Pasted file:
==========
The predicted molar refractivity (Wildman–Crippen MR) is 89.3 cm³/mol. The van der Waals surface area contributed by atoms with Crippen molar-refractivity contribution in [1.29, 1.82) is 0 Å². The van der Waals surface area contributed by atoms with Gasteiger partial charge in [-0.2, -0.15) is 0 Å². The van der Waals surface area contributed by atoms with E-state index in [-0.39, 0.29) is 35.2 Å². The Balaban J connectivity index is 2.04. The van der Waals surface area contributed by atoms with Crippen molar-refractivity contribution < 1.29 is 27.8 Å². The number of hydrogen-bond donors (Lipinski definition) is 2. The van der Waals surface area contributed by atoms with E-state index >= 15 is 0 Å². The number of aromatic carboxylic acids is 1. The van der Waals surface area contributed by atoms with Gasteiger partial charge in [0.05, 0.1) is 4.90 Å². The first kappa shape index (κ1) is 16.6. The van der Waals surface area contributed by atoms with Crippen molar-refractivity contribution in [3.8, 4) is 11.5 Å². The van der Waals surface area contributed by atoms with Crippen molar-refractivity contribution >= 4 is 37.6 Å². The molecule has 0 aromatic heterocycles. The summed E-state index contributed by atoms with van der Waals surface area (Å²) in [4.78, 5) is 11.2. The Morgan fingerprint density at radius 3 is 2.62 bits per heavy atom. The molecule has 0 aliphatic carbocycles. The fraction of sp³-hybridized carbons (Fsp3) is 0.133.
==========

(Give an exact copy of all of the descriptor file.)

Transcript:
The predicted molar refractivity (Wildman–Crippen MR) is 89.3 cm³/mol. The van der Waals surface area contributed by atoms with Crippen molar-refractivity contribution in [1.29, 1.82) is 0 Å². The van der Waals surface area contributed by atoms with Gasteiger partial charge in [-0.2, -0.15) is 0 Å². The van der Waals surface area contributed by atoms with E-state index in [-0.39, 0.29) is 35.2 Å². The Balaban J connectivity index is 2.04. The van der Waals surface area contributed by atoms with Crippen molar-refractivity contribution < 1.29 is 27.8 Å². The number of hydrogen-bond donors (Lipinski definition) is 2. The van der Waals surface area contributed by atoms with E-state index >= 15 is 0 Å². The number of aromatic carboxylic acids is 1. The van der Waals surface area contributed by atoms with Gasteiger partial charge in [0.05, 0.1) is 4.90 Å². The first kappa shape index (κ1) is 16.6. The van der Waals surface area contributed by atoms with Crippen molar-refractivity contribution in [3.8, 4) is 11.5 Å². The van der Waals surface area contributed by atoms with Crippen molar-refractivity contribution >= 4 is 37.6 Å². The molecule has 0 aromatic heterocycles. The summed E-state index contributed by atoms with van der Waals surface area (Å²) in [4.78, 5) is 11.2. The Morgan fingerprint density at radius 3 is 2.62 bits per heavy atom. The molecule has 0 aliphatic carbocycles. The fraction of sp³-hybridized carbons (Fsp3) is 0.133.